How The US Government Poisoned Alcohol To Combat Illegal Drinking
The history of the United States Law Enforcement is controversial, to say the least. However, perhaps the deadliest and oddest instance happened during the 1920s to enforce Prohibition. The US Government poisoned alcohol so that illegal drinking would stop. Of course, this rash decision came at the cost of thousands of lives and several thousand more suffering all manners of injuries.
US Government Poisoned Alcohol Meant For The Industries
The US government poisoned alcohol stocks that they knew might reach the public. The act had started during the days leading up to the 1920 Holiday Season. President Calvin Coolidge’s administration went to considerable lengths to enforce Prohibition.
After the government banned alcohol sales, organized crime started smuggling it from outside the US. Then, bootleggers would spread it across the country. But a primary domestic booze source remained unchecked: industrial alcohol. Bootleggers would often divert the material and make crude alcohol. This was the target of the US Treasury Department, the enforcers of the Prohibition. This department of the US government poisoned alcohol meant for industrial usage using methanol and other dangerous substances. Some estimates claim that more than 10,000 people lost their lives as a result. Several more suffered from blindness and other debilitating injuries.
But how did the US Government poison alcohol? They could not stop the manufacture of industrial alcohol. So they made it compulsory that industrial alcohols will include a greater percentage of poisonous chemicals. And then, during that year’s Holiday Season, emergency rooms were filled with patients suffering from alcohol poisoning.
Alcohol is a very common ingredient in our daily lives. Perfumes, disinfectants, nail polish, and more products include it. In 1906, the Government made it mandatory for grain alcohol to be mixed with chemicals, so that it cannot be ingested. The final product is called “wood spirits” or “denatured alcohol”. This had been going on since well before Prohibition.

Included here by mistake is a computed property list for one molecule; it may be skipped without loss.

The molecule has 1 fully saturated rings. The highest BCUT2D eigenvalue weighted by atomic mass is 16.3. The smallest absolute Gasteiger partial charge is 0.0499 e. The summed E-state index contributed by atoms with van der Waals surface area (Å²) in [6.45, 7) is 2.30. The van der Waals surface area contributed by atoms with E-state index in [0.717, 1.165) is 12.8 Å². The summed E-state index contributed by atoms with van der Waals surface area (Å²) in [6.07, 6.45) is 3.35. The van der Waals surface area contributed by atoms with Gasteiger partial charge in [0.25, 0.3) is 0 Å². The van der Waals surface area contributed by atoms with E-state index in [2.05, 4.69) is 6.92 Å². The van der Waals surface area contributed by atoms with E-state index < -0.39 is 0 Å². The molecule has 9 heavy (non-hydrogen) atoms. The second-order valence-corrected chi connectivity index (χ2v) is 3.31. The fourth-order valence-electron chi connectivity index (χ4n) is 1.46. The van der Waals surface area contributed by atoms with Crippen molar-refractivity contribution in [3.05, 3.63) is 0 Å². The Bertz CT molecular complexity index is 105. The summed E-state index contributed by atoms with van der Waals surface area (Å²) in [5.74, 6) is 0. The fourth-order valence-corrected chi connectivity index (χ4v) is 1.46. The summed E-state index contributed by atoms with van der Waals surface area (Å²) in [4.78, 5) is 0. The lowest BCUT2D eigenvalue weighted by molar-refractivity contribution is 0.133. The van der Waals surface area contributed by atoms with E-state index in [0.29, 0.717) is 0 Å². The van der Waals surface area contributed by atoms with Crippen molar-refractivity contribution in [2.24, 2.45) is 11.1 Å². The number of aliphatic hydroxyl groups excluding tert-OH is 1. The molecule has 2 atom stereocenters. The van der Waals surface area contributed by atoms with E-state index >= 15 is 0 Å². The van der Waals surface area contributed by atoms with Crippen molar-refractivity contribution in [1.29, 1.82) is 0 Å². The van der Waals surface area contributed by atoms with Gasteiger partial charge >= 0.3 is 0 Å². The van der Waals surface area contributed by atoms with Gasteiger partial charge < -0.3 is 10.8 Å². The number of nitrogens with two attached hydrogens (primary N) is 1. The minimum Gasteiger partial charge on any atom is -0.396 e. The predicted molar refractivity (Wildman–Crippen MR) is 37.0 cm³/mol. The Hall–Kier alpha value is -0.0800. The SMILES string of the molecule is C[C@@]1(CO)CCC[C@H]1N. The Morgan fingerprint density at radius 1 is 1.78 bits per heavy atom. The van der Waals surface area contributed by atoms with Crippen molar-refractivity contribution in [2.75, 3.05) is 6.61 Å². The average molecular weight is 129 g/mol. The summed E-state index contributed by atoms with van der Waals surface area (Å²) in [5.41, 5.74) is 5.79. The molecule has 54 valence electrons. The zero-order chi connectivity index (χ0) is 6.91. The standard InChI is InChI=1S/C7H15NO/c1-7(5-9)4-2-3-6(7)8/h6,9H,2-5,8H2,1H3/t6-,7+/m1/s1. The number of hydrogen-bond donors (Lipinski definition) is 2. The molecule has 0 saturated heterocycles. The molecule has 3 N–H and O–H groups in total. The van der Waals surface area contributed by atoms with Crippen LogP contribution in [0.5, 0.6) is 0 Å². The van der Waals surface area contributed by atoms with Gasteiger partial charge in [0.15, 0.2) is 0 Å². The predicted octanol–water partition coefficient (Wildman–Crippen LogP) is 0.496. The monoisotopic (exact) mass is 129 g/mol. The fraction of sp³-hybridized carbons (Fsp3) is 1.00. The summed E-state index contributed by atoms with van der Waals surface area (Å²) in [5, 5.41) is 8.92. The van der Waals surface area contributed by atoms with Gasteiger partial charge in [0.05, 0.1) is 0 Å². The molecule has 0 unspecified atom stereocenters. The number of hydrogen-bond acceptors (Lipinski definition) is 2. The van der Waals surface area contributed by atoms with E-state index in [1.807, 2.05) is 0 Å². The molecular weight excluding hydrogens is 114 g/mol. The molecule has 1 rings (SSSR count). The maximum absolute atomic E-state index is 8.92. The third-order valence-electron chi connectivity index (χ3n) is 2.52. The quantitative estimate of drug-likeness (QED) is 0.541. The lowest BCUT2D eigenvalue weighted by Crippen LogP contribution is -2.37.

Read: This Distillery Uses A Byproduct Of The Alcohol They Bottle To Make Hand Sanitizers
The manufacturing industry had little reason to oppose the mandate. Complying with the mandate meant that the stocks of denatured alcohol would be exempt from liquor taxes. The process of “renaturing” was considered to be too time and labor-intensive until, of course, the Prohibition was issued.
A Misguided Attempt To Solve A Serious Problem
The Treasury Department estimated that about 60Mn gallons of industrial alcohol were stolen every year by the middle of the 1920s. So in 1926, the US Government decided to add a new chemical cocktail that included gasoline, kerosene, iodine, zinc, chloroform, camphor, nicotine, formaldehyde, quinine, and acetone. The most deadly of them was methanol or methyl alcohol.
When the US Government poisoned alcohol, the poor were impacted the most. The rich could buy the smuggled, exotic, foreign, and real liquor. But those who were not as fortunate depended on the “renatured” industrial alcohol.
Edwards I. Edwards, a Senator from New Jersey at the time described the decision as “legalized murder”. Charles Norris, the medical examiner of New York City said the wood alcohol was not poisoned alcohol. Rather, it was poison. On the other hand, the defenders of the decision said that the Government was not obligated to provide drinkable alcohol to the people when it is prohibited in the Constitution. They considered the act of drinking industrial alcohol as intentionally committing suicide since the adverse effects were already well-known.
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Orange County Archives, CC BY 2.0, via Wikimedia Commons